Play by Play: Lake Tanganyika and Lake Rukwa

Lake Tanganyika

Lake Tanganyika in the the East Africa Rift System (EARS) is the longest basin in the world, at a length of 677 kilometres, and it is the world’s second deepest, reaching 1,471 metres in depth. It holds 17 percent of the world’s fresh water reserves. It is also Burundi’s and Tanzania’s best shot at finding oil in its sovereign territory. The Democratic Republic of Congo (DRC) and Zambia also hold part of the lake within its territory. The area is characterized by intense tectonic activity. While considerable natural oil seeps have been found in the area, some of the largest in the world, exploration has, so far, seen little development.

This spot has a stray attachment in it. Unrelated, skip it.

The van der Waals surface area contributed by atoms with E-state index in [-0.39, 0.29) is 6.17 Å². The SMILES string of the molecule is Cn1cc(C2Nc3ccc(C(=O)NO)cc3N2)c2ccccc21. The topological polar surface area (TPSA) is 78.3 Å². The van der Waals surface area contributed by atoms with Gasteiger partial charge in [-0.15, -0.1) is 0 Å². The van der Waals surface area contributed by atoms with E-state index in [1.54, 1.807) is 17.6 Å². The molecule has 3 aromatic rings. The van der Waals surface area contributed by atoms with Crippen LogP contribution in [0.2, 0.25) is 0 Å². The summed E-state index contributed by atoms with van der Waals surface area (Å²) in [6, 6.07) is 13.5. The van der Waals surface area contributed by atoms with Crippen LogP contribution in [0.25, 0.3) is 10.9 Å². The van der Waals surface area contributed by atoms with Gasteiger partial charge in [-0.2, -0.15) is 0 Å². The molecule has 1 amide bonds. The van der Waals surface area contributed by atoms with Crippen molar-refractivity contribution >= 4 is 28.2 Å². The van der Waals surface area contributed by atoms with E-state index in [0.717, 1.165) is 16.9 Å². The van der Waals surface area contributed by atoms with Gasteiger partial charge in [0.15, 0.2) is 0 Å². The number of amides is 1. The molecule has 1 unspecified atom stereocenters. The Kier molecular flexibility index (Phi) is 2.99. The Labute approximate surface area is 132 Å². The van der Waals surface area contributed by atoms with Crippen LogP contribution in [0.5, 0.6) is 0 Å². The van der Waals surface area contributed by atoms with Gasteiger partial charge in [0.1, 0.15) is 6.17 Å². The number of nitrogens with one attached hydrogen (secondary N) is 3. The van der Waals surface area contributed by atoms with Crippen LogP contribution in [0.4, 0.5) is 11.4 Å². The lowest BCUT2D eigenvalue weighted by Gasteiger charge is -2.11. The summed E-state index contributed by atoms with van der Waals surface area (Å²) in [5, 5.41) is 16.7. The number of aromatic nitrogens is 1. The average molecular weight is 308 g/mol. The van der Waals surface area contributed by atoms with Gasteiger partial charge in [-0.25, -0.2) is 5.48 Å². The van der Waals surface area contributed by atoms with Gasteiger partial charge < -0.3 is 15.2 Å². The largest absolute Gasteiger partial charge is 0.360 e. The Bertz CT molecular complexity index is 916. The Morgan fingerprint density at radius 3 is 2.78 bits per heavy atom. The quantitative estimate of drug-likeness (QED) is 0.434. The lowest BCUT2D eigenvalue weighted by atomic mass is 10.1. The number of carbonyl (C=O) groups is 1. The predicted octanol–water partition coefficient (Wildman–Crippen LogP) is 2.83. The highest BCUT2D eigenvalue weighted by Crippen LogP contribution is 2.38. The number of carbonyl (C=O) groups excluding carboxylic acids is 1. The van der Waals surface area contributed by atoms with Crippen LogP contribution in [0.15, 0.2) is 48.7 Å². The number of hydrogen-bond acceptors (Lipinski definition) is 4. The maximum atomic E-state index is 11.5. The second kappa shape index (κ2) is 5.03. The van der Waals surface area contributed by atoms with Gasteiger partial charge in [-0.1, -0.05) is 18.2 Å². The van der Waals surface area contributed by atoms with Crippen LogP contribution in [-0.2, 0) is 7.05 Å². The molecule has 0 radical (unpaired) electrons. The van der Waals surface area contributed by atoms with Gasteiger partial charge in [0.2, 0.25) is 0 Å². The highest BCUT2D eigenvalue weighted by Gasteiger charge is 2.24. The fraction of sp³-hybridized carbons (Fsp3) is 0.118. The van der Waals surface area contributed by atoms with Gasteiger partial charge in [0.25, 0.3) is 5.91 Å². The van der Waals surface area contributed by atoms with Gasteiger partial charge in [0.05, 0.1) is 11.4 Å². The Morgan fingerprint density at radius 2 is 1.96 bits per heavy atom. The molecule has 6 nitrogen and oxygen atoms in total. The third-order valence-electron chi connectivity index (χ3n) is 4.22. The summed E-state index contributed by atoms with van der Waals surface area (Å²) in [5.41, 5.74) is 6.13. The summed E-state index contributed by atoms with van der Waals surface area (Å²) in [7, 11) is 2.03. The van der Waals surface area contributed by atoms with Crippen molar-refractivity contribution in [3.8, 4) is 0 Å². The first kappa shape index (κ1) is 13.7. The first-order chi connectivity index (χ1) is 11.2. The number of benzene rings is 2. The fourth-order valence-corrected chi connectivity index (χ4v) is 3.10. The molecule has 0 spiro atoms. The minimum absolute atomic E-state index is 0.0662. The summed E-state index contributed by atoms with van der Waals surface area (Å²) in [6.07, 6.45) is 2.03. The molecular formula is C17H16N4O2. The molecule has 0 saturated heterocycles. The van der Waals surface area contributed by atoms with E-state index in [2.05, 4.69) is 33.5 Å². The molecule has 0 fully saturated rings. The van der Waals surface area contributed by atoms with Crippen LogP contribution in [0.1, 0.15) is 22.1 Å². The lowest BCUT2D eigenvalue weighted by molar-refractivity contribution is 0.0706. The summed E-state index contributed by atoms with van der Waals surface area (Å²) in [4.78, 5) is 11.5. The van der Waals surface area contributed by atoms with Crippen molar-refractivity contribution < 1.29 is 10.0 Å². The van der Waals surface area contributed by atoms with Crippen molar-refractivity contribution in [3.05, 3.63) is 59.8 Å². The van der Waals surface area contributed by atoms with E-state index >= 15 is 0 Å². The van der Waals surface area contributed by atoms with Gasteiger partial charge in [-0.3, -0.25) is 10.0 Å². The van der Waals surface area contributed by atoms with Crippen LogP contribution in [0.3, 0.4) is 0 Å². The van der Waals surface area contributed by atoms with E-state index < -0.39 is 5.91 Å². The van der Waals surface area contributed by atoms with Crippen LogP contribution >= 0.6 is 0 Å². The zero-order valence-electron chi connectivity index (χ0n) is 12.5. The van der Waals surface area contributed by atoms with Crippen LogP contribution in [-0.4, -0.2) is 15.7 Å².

The earliest attempts at evaluating the area’s oil and gas potential date back to the late 1950s in Burundi, which holds only a very small part of the lake’s surface, when a gravimetric prospecting survey was conducted in the basin of the Ruzizi plain. Since then, geological studies happened intermittently. The most consistent development took place in the 1980s, when AMOCO Production Company developed a number of geologic surveys in the area. Following the interpretation of the results, the company signed production sharing agreements with the four neighboring countries between 1984 and 1987. Despite promising indications, AMOCO only developed exploratory work, with a seismic surveys and two exploratory wells that, while unsuccessful, did not rule out the possibility of oil accumulations in the area. By the end of the decade, AMOCO had relinquished all acreage in the lake.